The Characters

(Masterpieces of American Fiction)

Each of the characters seems specially chosen to exemplify many of the attitudes and interests—both common and bizarre—of the nineteenth century.

Deirdre, as has been seen, illustrates the fascination of the time with the occult, but the century had an equal passion for the stage. This love is shown through Malvinia, who runs away as a girl to join a troupe of actors. She becomes a star, attracts her leading man, and, in the first turning point of her life, discovers a horrible secret: She likes sex. Malvinia, like many people of the nineteenth century, thinks that women are too fine and high-minded to possess sexual feelings. Thus she is caught in the ironic situation in which she delights in her sexuality while despising herself for having zest for what she calls “the beast.” Although she regards her lustiness as unwomanly, she is unable, as she puts it, to “control herself.” Only later, when she reforms and marries a clergyman, is she freed from her “burden.” She then becomes the kind of obedient and pure wife celebrated in nineteenth century domestic literature.

Her sister Octavia, on the other hand, from her earliest age wants only to be a wife and mother and through her story shows the century’s commitment to a stern duty and an almost equally stern religion. The taboos of the time prevent frank instruction in reproduction, and she searches unsuccessfully for the facts of life in books. Even her mother is worse than...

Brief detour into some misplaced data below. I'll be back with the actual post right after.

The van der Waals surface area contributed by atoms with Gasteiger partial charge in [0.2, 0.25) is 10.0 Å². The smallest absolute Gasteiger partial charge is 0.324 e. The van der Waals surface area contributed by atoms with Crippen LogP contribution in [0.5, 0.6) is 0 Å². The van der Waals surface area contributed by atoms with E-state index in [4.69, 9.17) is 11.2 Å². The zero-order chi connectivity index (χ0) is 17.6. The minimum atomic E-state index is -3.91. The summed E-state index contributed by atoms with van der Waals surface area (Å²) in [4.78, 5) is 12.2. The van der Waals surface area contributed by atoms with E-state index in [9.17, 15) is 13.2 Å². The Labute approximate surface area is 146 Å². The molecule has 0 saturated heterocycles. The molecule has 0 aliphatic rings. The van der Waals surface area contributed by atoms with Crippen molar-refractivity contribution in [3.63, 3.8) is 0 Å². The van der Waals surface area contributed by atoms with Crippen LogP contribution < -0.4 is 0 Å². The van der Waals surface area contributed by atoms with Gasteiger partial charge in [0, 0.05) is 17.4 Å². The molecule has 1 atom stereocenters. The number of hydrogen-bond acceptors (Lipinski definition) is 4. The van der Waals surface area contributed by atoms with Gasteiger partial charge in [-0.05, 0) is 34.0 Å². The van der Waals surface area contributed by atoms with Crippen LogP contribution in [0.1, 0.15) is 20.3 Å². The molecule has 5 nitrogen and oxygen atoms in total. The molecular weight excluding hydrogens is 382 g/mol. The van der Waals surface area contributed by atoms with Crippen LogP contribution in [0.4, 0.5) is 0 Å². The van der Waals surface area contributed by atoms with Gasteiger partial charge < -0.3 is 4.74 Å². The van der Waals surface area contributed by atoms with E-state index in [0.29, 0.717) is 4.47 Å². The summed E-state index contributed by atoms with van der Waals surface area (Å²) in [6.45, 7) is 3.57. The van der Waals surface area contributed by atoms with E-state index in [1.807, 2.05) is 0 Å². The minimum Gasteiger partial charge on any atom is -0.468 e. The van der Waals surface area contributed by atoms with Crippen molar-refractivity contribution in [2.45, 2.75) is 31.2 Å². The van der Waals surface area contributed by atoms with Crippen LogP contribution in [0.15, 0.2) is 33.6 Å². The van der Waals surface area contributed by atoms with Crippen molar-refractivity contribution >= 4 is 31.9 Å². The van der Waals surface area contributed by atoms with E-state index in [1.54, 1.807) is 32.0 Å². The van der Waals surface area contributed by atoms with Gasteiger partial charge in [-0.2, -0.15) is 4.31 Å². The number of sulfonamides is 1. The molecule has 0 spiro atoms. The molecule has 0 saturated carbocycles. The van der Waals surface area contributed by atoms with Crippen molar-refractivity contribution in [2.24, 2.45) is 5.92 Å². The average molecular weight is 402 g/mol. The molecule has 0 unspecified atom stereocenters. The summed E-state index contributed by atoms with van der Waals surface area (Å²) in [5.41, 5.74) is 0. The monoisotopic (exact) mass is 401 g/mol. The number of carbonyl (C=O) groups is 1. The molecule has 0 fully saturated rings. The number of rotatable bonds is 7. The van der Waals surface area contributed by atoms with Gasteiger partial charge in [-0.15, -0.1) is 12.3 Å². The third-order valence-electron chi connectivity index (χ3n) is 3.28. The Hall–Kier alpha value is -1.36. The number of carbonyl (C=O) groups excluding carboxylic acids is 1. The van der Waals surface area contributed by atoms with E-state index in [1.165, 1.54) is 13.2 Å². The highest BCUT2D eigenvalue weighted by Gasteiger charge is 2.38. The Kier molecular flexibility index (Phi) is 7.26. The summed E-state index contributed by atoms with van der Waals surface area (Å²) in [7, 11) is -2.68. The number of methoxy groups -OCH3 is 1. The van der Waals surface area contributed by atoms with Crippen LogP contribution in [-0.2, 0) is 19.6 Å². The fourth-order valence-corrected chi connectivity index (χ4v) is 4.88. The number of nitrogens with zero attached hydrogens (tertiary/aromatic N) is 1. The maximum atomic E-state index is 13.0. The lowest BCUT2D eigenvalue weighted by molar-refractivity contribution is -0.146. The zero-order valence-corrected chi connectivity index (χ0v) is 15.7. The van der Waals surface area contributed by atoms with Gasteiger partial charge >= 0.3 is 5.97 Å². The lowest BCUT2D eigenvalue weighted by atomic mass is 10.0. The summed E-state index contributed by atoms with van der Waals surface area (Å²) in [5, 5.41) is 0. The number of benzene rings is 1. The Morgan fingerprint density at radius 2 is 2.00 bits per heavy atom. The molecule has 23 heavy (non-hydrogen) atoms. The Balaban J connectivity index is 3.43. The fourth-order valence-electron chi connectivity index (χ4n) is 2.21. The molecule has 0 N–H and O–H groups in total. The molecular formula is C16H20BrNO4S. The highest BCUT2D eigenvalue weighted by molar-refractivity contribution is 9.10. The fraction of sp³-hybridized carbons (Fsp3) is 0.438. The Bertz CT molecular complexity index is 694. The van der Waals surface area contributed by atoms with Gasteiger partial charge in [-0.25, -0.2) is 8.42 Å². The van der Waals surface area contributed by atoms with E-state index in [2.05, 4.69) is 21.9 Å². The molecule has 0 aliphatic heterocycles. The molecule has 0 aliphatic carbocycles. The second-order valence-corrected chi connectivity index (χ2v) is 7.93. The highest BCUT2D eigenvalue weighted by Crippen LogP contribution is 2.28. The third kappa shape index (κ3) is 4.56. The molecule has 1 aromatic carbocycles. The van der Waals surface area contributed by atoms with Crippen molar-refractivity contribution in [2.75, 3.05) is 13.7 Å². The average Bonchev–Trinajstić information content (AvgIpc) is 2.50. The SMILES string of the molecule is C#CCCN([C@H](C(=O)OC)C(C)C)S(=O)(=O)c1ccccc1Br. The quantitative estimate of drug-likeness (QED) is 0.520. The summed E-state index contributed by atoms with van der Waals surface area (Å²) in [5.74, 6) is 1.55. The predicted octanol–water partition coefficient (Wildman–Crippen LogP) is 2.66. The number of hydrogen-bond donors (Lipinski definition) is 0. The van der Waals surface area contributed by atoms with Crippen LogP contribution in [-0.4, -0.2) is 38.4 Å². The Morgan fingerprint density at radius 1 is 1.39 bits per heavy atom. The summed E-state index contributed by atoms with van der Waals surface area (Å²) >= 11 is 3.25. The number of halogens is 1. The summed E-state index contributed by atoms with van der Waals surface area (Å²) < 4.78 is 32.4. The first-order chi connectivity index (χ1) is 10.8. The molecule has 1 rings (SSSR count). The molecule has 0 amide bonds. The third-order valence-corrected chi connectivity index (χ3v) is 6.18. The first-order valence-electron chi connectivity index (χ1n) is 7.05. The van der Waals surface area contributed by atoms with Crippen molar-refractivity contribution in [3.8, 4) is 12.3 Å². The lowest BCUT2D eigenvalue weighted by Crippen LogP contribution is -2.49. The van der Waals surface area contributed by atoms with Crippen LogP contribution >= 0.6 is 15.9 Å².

(The entire section is 569 words.)

Characters Discussed

(Great Characters in Literature)

John Quincy Zinn

John Quincy Zinn, a gentleman inventor, fifty-two years old in 1879. John is tall, wide-shouldered, and handsome despite the dagger-shaped birthmark on his left temple. He is the son of a dishonest peddler whom, as a child, he saw tarred, feathered, and burned. John was adopted by a farm family, became a radical schoolmaster influenced by transcendentalism, and finally, after being lionized by Philadelphia society, married into the wealthy Kiddemaster family, which supports his experimental laboratory and large family. Convinced of the inevitability of progress, John believes that inventions will bring the perfectibility of humankind. At his death, he is engaged, under government patronage, in devising weapons of destruction, including the basis of nuclear weaponry. Despite the radicalism of his early years, he regards Deirdre, Constance Philippa, and Samantha as dead when they run away to live their own lives in violation of the conventions of the Kiddemaster class.

Prudence Kiddemaster Zinn

Prudence Kiddemaster Zinn, John’s wife, who is stout, stern, matronly, and conventional. She once was the highly independent headmistress of a girls’ school. Renouncing her independence to pursue John, her spirit is broken by a series of pregnancies, sometimes difficult labors, miscarriages, and occasional deaths. In old age, however, she leaves John to return to militant feminist causes.

Deirdre Louisa Bonner Zinn

Deirdre Louisa Bonner Zinn, an adopted Zinn daughter. She is sixteen years old in 1879, when she is abducted in a mysterious black balloon. Deirdre is dark-haired, pale, and small; she has a marked widow’s peak and piercing silvery-gray eyes. She is disliked by the Zinn sisters and unhappy in her adopted home. Spiritual manifestations have plagued her since childhood. After her abduction, she reappears as Deirdre of the Shadows, a distinguished and successful trance medium. When she is investigated by the Society of Psychical...

(The entire section is 829 words.)